MILTON, N.Y. (AP) _ Firefighters worked on a ''wet and smother'' assault Monday against a tenacious underground landfill fire that forced the evacuation of more than 25 families.

A contractor continued digging large trenches on two sides of the smoldering area Monday while acrid smoke poured from about two acres of the 17-acre landfill.

When finished, the 30 feet wide by 30 feet deep and 400 feet long trenches are to be filled in with dirt to form a firebreak similar to ones used in fighting forest fires. Emergency services officials have used such phrases as ''supply lines'' and ''establish a perimeter'' to describe tactics used against the blaze.

''It sounds like the military with all these terms,'' said Paul Lent, director of emergency services for Saratoga County.

The fire, which started Thursday night, forced the evacuation of 25 to 30 families. Most of the people had found lodging with friends or relatives and are still being urged to stay away from their homes, Lent said.

Saratoga Hospital reported 35 people, most of them firefighters, had been treated for respiratory problems from the smoke.

Lent said more than a million gallons of water and 30,000 cubic yards of dirt would be used in the county's ''wet and smother'' strategy for putting out the fire.

''But we have to make sure it's out before we bury it or else we'll be back - and soon,'' Lent said.

Lent said it would be premature to estimate when the fire would be completely out.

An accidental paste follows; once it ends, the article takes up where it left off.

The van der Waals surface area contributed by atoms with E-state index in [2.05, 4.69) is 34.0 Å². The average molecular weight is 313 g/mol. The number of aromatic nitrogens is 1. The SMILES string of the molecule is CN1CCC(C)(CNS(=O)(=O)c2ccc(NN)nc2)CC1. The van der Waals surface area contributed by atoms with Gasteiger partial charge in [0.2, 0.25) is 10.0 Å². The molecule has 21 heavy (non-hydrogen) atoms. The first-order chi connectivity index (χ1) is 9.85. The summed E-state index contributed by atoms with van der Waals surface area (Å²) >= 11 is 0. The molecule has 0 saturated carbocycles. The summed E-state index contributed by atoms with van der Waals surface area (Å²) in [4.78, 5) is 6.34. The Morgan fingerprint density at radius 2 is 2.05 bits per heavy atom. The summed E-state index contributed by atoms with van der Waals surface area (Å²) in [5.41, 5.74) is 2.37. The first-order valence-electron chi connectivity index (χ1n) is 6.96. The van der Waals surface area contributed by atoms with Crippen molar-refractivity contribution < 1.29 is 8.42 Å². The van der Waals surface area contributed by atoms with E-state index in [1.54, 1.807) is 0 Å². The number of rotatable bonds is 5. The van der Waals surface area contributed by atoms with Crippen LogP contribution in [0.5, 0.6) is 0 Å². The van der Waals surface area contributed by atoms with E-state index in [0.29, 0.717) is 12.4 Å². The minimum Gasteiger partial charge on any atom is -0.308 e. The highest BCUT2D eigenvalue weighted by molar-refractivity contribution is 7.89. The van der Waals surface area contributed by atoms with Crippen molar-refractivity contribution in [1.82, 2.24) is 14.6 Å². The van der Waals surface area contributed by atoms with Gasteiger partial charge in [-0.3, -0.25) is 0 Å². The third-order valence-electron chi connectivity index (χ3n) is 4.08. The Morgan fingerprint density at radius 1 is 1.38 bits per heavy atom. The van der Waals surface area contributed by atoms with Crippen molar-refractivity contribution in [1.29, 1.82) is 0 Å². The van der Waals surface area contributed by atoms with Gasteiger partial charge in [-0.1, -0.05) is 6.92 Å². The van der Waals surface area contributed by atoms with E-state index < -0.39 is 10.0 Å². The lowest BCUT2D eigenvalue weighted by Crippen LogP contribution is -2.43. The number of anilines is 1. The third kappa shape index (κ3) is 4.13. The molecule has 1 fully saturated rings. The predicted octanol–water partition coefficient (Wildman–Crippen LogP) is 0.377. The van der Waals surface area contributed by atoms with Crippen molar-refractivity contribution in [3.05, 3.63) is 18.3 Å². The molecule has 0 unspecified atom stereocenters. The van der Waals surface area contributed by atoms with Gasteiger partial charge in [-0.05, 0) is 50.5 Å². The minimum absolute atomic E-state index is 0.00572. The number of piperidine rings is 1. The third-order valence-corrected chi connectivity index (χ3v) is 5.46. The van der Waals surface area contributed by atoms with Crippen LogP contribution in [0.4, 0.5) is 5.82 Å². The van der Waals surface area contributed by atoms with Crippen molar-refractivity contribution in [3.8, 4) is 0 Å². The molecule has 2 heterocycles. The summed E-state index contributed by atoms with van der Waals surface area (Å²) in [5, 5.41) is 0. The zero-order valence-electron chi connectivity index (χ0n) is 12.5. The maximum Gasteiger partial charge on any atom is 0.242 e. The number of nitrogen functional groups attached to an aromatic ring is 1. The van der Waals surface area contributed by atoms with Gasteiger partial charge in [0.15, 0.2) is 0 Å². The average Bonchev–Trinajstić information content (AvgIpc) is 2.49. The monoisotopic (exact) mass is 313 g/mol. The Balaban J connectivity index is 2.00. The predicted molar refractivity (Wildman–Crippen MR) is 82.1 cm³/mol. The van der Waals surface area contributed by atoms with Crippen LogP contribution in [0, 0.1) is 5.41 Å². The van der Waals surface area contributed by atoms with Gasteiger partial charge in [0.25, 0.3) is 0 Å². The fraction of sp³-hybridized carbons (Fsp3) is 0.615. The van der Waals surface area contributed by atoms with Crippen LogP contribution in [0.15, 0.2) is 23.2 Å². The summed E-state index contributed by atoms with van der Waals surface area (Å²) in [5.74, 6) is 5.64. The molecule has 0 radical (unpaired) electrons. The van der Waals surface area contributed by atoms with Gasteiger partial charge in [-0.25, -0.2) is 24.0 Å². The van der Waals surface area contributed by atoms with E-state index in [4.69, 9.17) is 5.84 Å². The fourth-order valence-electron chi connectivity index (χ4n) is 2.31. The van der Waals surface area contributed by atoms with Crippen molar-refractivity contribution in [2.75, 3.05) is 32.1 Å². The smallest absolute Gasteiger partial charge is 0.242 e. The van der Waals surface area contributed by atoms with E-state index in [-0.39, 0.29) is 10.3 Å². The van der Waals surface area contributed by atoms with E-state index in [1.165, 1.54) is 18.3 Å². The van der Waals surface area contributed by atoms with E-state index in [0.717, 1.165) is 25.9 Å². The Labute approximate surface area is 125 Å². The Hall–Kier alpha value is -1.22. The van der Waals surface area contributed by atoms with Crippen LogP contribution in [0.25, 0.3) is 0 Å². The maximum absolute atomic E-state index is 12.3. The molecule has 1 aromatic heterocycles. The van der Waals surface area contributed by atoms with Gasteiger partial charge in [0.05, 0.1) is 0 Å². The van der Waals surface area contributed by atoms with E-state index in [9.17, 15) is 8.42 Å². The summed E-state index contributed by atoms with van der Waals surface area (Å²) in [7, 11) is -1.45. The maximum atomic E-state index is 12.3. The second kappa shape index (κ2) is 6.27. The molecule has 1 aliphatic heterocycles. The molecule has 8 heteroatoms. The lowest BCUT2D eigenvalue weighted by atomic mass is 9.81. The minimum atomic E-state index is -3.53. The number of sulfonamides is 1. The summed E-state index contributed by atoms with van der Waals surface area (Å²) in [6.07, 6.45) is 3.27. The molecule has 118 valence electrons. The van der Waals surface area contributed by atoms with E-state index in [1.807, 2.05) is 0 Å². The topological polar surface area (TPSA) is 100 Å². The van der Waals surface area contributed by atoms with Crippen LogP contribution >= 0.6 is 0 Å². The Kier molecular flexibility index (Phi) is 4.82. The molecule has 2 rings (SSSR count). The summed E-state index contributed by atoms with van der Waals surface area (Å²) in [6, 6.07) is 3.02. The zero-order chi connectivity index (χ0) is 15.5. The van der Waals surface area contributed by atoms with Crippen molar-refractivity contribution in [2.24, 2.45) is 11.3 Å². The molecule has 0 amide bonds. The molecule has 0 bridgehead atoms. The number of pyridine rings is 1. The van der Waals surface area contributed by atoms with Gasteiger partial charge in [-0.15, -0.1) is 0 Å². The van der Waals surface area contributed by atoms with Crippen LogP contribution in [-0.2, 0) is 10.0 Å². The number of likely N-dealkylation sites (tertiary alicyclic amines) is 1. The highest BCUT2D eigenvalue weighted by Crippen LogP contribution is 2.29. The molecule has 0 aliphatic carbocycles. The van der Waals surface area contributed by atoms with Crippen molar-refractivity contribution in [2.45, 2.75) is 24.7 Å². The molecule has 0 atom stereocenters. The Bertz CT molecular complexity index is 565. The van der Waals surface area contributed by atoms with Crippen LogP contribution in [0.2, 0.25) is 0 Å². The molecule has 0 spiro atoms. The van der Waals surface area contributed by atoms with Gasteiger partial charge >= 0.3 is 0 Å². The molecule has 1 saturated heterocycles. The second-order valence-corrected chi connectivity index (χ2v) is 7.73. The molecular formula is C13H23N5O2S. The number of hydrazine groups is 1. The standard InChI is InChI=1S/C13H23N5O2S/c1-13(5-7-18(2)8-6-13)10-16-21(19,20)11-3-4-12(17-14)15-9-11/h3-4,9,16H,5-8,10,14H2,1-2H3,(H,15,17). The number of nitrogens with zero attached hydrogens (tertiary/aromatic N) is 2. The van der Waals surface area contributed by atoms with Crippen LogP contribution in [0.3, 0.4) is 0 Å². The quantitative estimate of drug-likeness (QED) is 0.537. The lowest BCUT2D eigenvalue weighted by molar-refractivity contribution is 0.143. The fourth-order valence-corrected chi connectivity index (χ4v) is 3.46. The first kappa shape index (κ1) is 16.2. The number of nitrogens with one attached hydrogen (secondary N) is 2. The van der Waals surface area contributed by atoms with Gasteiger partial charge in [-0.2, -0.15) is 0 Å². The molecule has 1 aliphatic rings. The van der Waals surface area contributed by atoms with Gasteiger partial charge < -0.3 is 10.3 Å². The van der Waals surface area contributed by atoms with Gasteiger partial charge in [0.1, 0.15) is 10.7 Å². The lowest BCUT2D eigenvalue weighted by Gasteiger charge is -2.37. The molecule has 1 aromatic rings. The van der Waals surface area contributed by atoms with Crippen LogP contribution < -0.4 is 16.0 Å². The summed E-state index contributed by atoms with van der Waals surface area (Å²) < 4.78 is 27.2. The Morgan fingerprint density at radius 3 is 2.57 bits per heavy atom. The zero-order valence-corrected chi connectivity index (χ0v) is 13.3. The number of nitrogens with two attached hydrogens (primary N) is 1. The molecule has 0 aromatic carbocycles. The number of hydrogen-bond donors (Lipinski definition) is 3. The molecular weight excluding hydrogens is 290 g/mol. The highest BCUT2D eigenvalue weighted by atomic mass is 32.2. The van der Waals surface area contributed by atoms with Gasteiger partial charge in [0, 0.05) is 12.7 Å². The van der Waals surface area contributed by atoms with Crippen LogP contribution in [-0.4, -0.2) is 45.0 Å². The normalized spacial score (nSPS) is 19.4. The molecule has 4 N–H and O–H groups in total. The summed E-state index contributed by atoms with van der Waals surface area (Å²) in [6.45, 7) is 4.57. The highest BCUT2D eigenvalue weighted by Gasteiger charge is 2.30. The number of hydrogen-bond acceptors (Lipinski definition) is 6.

''The fire chief feels he's gained on it today, but there's still a lot of fire out there,'' said Lee Palmer, spokesman for the Saratoga County emergency services coordinator.

Traces of toxic polychlorinated byphenyls, or PCBs, were found in the smoke but the state Department of Health said the levels of the chemicals did not exceed federal standards. More air and water tests were conducted Monday by the health department and the state Department of Environmental Conservation. Results from those tests were expected to be released Tuesday, Lent said.

The city of Saratoga Springs kept in effect a health alert, urging residents of its west side to stay inside if they have respiratory problems. Sunday's overcast skies and westerly winds helped spread the smoke over the city, but by Monday it had cleared, although a slight acrid smell remained.

Lent said the dump contains plastic piping, gypsum board, wood and other building materials placed there by its owner, John Rock, who has been charged with operating a dump without a permit.

Rock's landfill is classified by the state Department of Environmental Conservation as a construction and demolition debris landfill. Until this year, permits for such landfills were not required if the dumps were to be in operation for less than a year.

''The concern is that a large number of them are not even reported to us,'' said Bob Phaneuf, associate sanitary engineer for the DEC's Division of Solid Waste.

He said construction debris leaves large underground air pockets that allow fire to spread more easily than it would in a municipal landfill.